Goals of Project:

  • Create an open-ended project
  • Take emergence into account (discussion as primary, facts as secondary)
  • Create a website
  • Do not limit yourself to things you understand
  • Engage everyone in a discussion by using your own interest

Let's Make This Concept Clearer:
"Better" Model for Open-Ended Transactional Inquiry Projects



  1. Explain the significance/interest of each link you found of interest.  Think emergence: facts are secondary, discussion/conversation is primary.  Therefore, don't state the facts of the website that you found, but rather, your ideas considering the facts that you read from the website -- explore new ideas, etc.
  2. Think of questions to lead to a discussion about your links and your overall interesting concept
  3. Take constructive/emergent thoughts from today's group discussion to expand on numbers 1 & 2 (above); add to your questions and explanations, if need be.  Where there things you hadn't thought of before?  Did anyone say something that made you think different?  Was there something said that really agreed with your own personal interest?  Again, describe these in the website.
  4. Look at your project idea from other viewpoints (kids, non-educators, parents, etc) and think/comment on it on your project website.  Would a child find this hard to understand?  How could you make your idea more applicable to a certain situation?  How could your interest be applied in certain settings?  Could your interest have implications on education for a certain group of people or perhaps all people?  How would your discussion points/questions differ according to different audiences?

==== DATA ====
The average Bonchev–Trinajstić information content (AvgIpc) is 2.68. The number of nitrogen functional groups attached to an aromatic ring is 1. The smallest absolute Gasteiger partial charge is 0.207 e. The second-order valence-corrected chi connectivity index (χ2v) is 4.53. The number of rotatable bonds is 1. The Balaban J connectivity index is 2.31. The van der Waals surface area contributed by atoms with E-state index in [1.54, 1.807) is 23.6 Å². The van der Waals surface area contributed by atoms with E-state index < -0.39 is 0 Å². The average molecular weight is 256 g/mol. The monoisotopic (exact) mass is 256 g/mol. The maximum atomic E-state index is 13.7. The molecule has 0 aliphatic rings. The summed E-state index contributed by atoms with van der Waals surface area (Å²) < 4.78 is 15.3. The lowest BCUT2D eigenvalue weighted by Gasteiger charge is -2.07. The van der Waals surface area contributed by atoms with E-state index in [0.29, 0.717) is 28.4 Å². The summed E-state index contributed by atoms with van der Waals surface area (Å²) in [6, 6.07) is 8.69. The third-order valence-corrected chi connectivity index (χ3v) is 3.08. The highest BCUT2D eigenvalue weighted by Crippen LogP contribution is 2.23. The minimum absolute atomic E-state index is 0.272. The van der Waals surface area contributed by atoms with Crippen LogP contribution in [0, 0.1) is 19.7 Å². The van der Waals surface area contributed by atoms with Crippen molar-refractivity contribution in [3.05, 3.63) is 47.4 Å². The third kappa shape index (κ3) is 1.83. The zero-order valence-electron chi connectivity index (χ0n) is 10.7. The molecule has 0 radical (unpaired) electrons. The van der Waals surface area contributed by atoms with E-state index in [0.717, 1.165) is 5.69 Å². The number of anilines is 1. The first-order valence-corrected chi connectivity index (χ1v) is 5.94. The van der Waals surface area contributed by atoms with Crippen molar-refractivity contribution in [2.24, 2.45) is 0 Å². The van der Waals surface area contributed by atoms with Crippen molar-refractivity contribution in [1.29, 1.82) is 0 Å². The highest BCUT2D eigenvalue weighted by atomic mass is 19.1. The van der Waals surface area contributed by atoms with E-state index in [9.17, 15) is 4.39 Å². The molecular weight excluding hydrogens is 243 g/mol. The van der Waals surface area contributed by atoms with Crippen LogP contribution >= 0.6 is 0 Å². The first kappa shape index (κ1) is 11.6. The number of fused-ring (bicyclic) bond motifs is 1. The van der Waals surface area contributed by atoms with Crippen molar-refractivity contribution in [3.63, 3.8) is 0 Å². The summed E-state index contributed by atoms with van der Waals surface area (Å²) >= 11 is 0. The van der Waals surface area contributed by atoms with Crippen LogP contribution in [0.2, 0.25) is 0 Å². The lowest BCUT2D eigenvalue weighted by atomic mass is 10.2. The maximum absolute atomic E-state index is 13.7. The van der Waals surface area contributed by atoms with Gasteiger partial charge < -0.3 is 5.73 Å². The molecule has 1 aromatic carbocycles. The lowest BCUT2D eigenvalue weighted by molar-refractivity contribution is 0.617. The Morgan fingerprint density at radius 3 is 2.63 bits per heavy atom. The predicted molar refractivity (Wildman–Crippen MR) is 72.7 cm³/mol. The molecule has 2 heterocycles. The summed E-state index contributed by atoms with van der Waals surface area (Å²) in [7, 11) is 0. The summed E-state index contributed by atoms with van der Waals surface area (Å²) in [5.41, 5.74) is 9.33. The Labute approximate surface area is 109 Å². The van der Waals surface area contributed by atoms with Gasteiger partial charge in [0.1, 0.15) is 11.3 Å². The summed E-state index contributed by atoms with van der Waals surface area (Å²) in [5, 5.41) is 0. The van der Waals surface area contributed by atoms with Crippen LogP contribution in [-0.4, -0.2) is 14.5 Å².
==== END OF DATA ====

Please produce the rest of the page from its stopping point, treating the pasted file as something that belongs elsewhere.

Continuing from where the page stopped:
5. Play devil's advocate --> can you find ideas that do not agree with what you found?  Think about possibilities, look online and comment on those in relation to your project.
  6. Think outside the box.  Is there anything you found that was interesting that changed the way you thought about it?  Do you disagree with some of the links that you found?  Did you have any original ideas when you looked at these links?  Does your researched interest personally affect you or someone you know well?

Actual Appearance of Site

  1. Draw what you envision on paper... and then decide how you can make that on the website using tables, pictures, links and bullet points.
  2. Scroll around Serendip and find other people's websites to use as inspiration.

Why Use Open-Ended, Inquiry-Based Projects?

By using the concepts of emergence and putting emphasis on the development of discussion, open-ended, inquiry-based projects allow students to explore their interests without constraints, to use facts as secondary, to create novel stories about the facts they have read and subsequently spur discussion with their peers about their explored interest.  This, in turn, allows for that student to actively research their interest, to explore their own ideas and create their own stories about facts, while also hearing stories and ideas of other, diverse peers and thus using those ideas to readily shape the student's personal ideas and create a "better" story.  See "science as story telling" for more information about this process.